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Author's profile photo Rob Verschoor

The new ‘Data Transfer Utility’ in ASE 15.5

(originally published at in February 2010; moved to SCN in December 2012)

By now you’ve probably heard about the recently release version 15.5 of ASE. The main feature of ASE 15.5 is its In-Memory Database feature, for delivering ‘Extreme Performance’ (more information is here). However, there is another interesting feature in ASE 15.5 which is worth mentioning: the so-called ‘Incremental Data Transfer Utility’. This feature offers a new way of extracting data from an ASE table, which is much faster than can be achieved by classic methods, like BCP-out. Moreover, it’s not just faster than BCP, but also it offers more functionality.

The Data Transfer Utility comes in the form of a new T-SQL command transfer table. When you run this against an ASE table (which must reside in an IMDB or RDDB — those two new database types introduced in ASE 15.5), it extracts newly inserted rows from the table and writes these into a file. Now, ‘newly inserted’ means: rows that were inserted since the last time transfer table was run against this same table.  This is why it’s called the ‘incremental’ Data Transfer Utility:  every time you run transfer table, it will pick up only those latest inserted rows:

1> transfer table my_table to '/opt/mydir/mytab.1.out' for ase
2> go
(24509 rows affected)
1> transfer table my_table to '/opt/mydir/mytab.2.out' for ase
2> go
(831 rows affected)

Apart from inserted rows, transfer table also extracts rows that were updated since the previous invocation of transfer table (more on updated rows below).  ASE guarantees that it will never extract the same row twice — except when the row is updated after it has been previously extracted, in which case it will then be extracted again. Also, ASE will only extract rows from committed transactions.

On the other hand, there is no guarantee on the order in which the rows will come out.  This is because transfer table does not use any indexes to find new rows, but instead relies on a hidden timestamp in every row. This allows transfer table to achieve pretty impressive throughput: internal tests at Sybase showed it was possible to extract data at 145 GByte/hour with transfer table while, at the same time, data was BCP’d into the same tables at 110 GByte/hour. That’s much more than you’d ever be able to achieve by having your application maintain a column to indicate a ‘new’ row. Also, you wouldn’t be able to get such throughput with BCP alone — especially because BCP would not be able to extract only the newly inserted rows every time.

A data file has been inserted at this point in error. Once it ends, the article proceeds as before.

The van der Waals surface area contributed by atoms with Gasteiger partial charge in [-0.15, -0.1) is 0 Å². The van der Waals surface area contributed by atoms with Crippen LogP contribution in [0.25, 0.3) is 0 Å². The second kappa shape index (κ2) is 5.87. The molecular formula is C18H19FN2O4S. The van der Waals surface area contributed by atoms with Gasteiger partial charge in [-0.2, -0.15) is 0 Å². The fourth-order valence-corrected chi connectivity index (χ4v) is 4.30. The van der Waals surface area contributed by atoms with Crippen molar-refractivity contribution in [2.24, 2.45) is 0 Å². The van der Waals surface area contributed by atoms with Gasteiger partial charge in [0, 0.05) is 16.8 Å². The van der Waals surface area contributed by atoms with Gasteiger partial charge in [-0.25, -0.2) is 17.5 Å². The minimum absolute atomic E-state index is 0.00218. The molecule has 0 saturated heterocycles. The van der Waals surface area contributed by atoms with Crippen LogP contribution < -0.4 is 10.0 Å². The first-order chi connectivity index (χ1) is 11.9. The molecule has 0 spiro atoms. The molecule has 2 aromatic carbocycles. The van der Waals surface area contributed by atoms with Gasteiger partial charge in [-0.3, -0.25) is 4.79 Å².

transfer table is most suitable for cases where data comes in at high rates into an IMDB, and needs to be extracted for persistence or processing into another system or database, for example, into Sybase IQ.  In fact, transfer table can generate its output in two formats (‘csv’ and ‘iq’) which can be used directly with the IQ ‘load table’ command. This is where the ‘for’ clause, at the end of example above, comes in. This clause specifies how the data is formatted in the output file. There are 4 options here:

  • for ase: internal binary format, only to be used when data will be imported into ASE again (with transfer table my_table from ‘filename…)
  • for bcp: equivalent to BCP’s native (binary) format
  • for csv: equivalent to BCP’s platform-independent ASCII format; can also be used with IQ’s load table…format bcp command
  • for iq: can be used directly with IQ’s load table…format binary command

In case you’re thinking ahead, you can’t use transfer table as a replacement for Replication Server. First, deleted rows are not picked up by transfer table; second, the order of the rows is not guaranteed by transfer table, unlike Replication Server, which maintains the original commit order. In addition, RepServer has all kinds of functionality –like function strings, autocorrection, selective replication– that transfer table doesn’t have. In general, transfer table

aims at much simpler data movement use cases than what Replication Server tends to be used for.

Note that, for transfer table to work incrementally, the source table must have been created (or altered) with a new property enabled:

create table my_table (…columns…) with transfer table on


alter table my_table set transfer table on

This property adds the hidden timestamp to each row that is used by transfer table.  In fact, transfer table will work even without enabling this property — but it will extract all rows from the table, and do so every time it is run (so it’s not very incremental).

Lastly, on the issue of extracting updated rows: in the output file, you cannot actually tell whether a row was extracted because it was inserted or updated. When copying extracted data into ASE (with transfer table…from) or into IQ (with load table), a row be interpreted as an update only when the primary key for that row already exists; this requires specific indexes to exist to identify the columns to be used as primary key, like a unique clustered index in ASE.

There’s a lot more to say about the Data Transfer Utility a.k.a.transfer table.  Watch for a whitepaper to appear at soon.

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